The TWiVodrome explains how a gag-like protein from a retrotransposon forms virus-like particles that carry mRNA within vesicles across the synapse.

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glycolysisThe large quantities of viral macromolecules and virus particles that are produced in an infected cell impose heavy demands on the host. Synthesis of the building blocks of a virus particle – nucleotides, amino acids, and sometimes fatty acids – requires energy, typically in the form of ATP. Synthesis of viral proteins and genomes, and transport of viral components in the cell also require energy. Because of these needs, viral infections often lead to alterations in the energy-generating and precursor synthesizing pathways of a cell. Two recent examples illustrate how virus infection can alter host metabolism.

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By David Tuller, DrPH

Tom Chivers’ terrific article on the Lightning Process and Professor Esther Crawley’s SMILE trial in the Archives of Disease in Childhood has received a lot of attention and comment. I wanted to respond to the short sections in which Professor Crawley seeks to justify her methodological choices. Here are the relevant passages:

In the highest-quality medical trials, subjects are “blinded” – they don’t know whether they’re getting the treatment that’s being tested, or what it’s being tested against. It helps stop the results being biased in favour of the treatment. If you can’t blind the trial, said [Professor Jonathan] Edwards, then it’s important to ensure that you measure something that can’t be affected by patients’ perceptions. “You can have an unblinded trial and measure everyone’s blood sodium concentration at the end,” he said. “They can’t do anything to their sodium concentration, so it doesn’t matter if they know whether they’re getting the treatment or not. [click to continue…]

By David Tuller, DrPH

This month is the start of the second half of my one-year crowdfunding commitment to keep reporting on ME/CFS, so I figured I should review what I’ve done so far, what I still hope to do, and what changes have taken place during the last six months. So, here goes.

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TWiV 476: In ACOD1 we trust

Nels joins the TWiV team to talk about his work on genomic accordions in vaccinia virus, hepatitis B virus in a 439 year old mummy, and viral induction of energy synthesis by a long noncoding RNA.

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HBV mummy

Vesicopustular rash on face (C) and arm (D) of 439 year old mummy. Image credit.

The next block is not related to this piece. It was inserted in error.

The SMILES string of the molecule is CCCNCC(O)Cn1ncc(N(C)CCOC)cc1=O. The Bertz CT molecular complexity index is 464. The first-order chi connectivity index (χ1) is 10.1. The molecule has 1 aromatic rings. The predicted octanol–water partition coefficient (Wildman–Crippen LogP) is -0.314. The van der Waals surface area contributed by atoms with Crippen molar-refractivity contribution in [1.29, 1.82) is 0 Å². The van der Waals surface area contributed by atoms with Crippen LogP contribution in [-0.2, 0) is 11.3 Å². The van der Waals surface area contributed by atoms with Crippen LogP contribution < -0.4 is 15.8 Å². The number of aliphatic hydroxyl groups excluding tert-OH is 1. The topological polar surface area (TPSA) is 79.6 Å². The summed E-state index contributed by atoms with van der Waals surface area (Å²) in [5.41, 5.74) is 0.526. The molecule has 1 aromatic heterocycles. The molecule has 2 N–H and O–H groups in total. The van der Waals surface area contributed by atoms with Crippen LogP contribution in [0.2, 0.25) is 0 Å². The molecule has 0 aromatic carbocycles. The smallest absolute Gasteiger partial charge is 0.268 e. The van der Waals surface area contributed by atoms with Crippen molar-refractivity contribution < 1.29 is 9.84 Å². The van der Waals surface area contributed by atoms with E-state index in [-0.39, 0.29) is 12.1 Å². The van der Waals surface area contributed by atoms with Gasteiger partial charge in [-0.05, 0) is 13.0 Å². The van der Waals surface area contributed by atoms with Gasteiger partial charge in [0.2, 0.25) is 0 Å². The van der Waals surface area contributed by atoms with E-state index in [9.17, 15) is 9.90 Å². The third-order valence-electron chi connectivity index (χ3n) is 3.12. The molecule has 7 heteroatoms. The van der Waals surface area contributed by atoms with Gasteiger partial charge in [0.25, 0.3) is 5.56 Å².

A study done in 1985 on a 16th century Italian mummy suggested that the two year old child had smallpox. Recent sequence analysis of tissues from the mummy now reveal the presence of hepatitis B virus, not smallpox virus. The sequence of the viral genome suggests that HBV entered the human population well before 1500.

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In the first episode for 2018, the TWiV team reviews the amazing virology stories of 2017.

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By David Tuller, DrPH

Yesterday I reviewed an account of a publishing dilemma that had been submitted to the forum of the Committee on Publication Ethics. The COPE forum offers advice on thorny situations submitted anonymously by members. In this case, the submission appeared to be from BMJ Open and it appeared to be discussing Professor Esther Crawley’s school absence study. That study was exempted from ethical review on the specious grounds that it qualified as “service evaluation.” BMJ Open has defended its decision to publish the paper without ethical review.

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By David Tuller, DrPH

This post is about a serious issue–ethical approval for research studies involving children. It is also about how powerful institutions, like leading medical journals, respond to concerns. But the story is really too long and complicated. I recommend it only for those following things pretty closely or who for whatever reason like this kind of granular, somewhat obsessive analysis.

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TWiV 474: Call me fish meal

The TWiVanguardians take on Bodo saltans virus, a leviathan which infects an abundant flagellated eukaryote in Earth’s waters.

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